Photodiodes are used as easy-to-operate detectors in the extreme ultraviolet spectral range. The Physikalisch-Technische Bundesanstalt calibrates photodiodes with an 0.3% or better relative uncertainty for the spectral responsivity. These calibrations are based on the comparison of the photodiodes to a primary detector standard using monochromatized synchrotron radiation with a rather low radiant power of about 1 μW. At the customer’s, these diodes may be used for strongly pulsed radiation and very different radiant powers. The linearity of the photodiode signal with incident radiant power was studied with EUV radiation. We used quasi-monochromatic direct undulator radiation to achieve high radiant power. The linearity of the photodiodes was tested with quasi-DC illumination for different photon beam spot sizes. A systematic and significant variation of the maximum external photocurrent with the photon beam spot size is shown. The maximum current in linear operation (less than 1% relative saturation) decreased from about 3 mA for 6 mm photon beam diameter to 0.2 mA for 0.25 mm diameter. The corresponding irradiance increased from 30 mW/cm<sup>2</sup> for the 6 mm aperture to about 2 W/cm<sup>2</sup> for the 0.25 mm aperture. This behaviour is attributed to a change in the effective serial resistance with the photon beam size. The values derived from the saturation measurement vary between 65 Ohm for a 6 mm and 540 Ohm for a 0.25 mm beam. The effect can be explained by the finite conductivity of the thin front contact layer which carries the current to the electrode.
The development of suitable radiation sources is a major challenge for extreme ultraviolet lithography (EUVL). For the optimization of these sources and for the determination of the parameters needed for the system design and the system integration these sources have to be characterized in terms of the absolute in-band power, the spectral distribution in the EUV spectral region and the out-band spectral regions, the spatial distribution of the emitting volume and the angular distribution of the emission. Also the source debris has to be investigated. Therefore, JENOPTIK Mikrotechnik GmbH is co-operating with the Laser Laboratorium Goettingen, the Physikalisch-Technische Bundesanstalt (PTB) and the AIXUV GmbH in developing ready-for-use metrology tools for EUVL source characterization and optimization. The set of the tools employed for EUV-source characterization is presented in detail as well as concepts of for calibration and measurement procedures.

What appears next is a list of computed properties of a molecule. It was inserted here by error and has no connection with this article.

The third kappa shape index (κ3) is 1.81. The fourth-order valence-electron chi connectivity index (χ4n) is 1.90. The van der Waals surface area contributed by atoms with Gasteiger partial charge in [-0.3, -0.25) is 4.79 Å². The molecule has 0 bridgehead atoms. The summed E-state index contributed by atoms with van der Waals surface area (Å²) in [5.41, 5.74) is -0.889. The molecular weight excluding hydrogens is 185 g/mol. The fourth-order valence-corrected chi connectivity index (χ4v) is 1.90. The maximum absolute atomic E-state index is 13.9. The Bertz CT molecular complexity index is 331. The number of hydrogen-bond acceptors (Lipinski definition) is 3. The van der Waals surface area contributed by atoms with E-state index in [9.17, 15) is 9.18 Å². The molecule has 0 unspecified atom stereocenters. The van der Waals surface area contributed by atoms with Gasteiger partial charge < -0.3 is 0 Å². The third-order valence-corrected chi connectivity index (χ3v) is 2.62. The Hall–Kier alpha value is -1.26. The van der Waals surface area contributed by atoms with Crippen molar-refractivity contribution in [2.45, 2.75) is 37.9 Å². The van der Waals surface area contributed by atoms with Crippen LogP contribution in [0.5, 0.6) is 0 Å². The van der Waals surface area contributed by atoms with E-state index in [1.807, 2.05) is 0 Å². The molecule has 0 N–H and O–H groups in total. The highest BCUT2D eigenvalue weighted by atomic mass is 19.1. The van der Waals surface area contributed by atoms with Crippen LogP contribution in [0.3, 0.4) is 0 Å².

This paper presents first results to assess the feasibility of a cleaning strategy for EUV production tools. The EUV experiments were performed in a dedicated UHV contamination chamber connected to the DLW20 dipole beam line at the PTB laboratories at BESSY II in Berlin. An in-situ reflectometry system has been implemented inside the contamination chamber to allow for real-time detection of mirror reflection changes. The reproducibility of the in-situ reflectometry system has proven to be about 0.03%, allowing the measurement of reflection changes below 0.1%. Cleaning cycles were performed at producation tool power density levels, i,e,, 10-30 mW/mm<sup>2</sup> broadband radiation, on capped Mo/Si mirror samples. Carbon was deposited intentionally at ypical hydrocarbon pressures in the 10<sup>-8</sup> mbar regime. Cleaning was done at background levels of hydrocarbons and 10<sup>-4</sup> mbar molecular oxygen. First results show that cleaning of a mirror at high power densities and typical tool conditions can restore the reflection close to its initial value.
Extensive investigations on the lifetime of EUVL optics using synchrotron radiation [1, 2, 3] have been performed at the radiometry laboratory  of the Physikalisch-Technische Bundesanstalt (PTB) at the BESSY II electron storage ring in the past. Nevertheless, synchrotron radiation shows a very different time structure as compared to the radiation of EUVL sources to be used in lithography tools.
To assess the question, whether the different time structure of the radiation has an impact on the contamination behavior of EUVL optics, an irradiation experiment was performed using synchrotron radiation of different time structure available at the BESSY II electron storage ring: Keeping all other parameters constant, radiation from the normal operation mode of BESSY II, which resembles quasi-cw- illumination, and the special single bunch operation mode, which gives pulsed synchrotron radiation with 1.25 MHz repetition rate were used to irradiate samples in a defined residual gas environment. The reflectance of the samples were measured before and after the illumination to determine the loss in reflectance due to irradiation.
Although the time structure of the single bunch mode still differs considerably from those of potential EUVL sources, trends in the contamination behavior could possibly be observed.
Extreme ultraviolet lithography requires vacuum conditions in the optical train. In order to maintain sufficient energy throughput, reflection reduction of multilayer mirrors due to contamination has to be minimized. We report on oxidation and carbonization experiments on MoSi mirrors under exposure with EUV radiation from a synchrotron. To mimic the effects of EUV radiation we also exposed samples using an electron gun. The oxidation rate was found to be ~0.015 nm/h per mW/mm<SUP>2</SUP> of EUV radiation under vacuum conditions that are typical for a high throughput EUVL system, I.e. 10<SUP>-6</SUP> mbar H<SUB>2</SUB>O. This oxidation can to a large extend be suppressed by using smart gas blend strategies during exposure, e.g. using ethanol. A deposition rate of 0.25 nm/h was found when the hydrocarbon pressure of Fomblin was reduced to 10(superscript -9 mbar. We demonstrate that carbonization can be suppressed by admitting oxygen during electron gun exposure.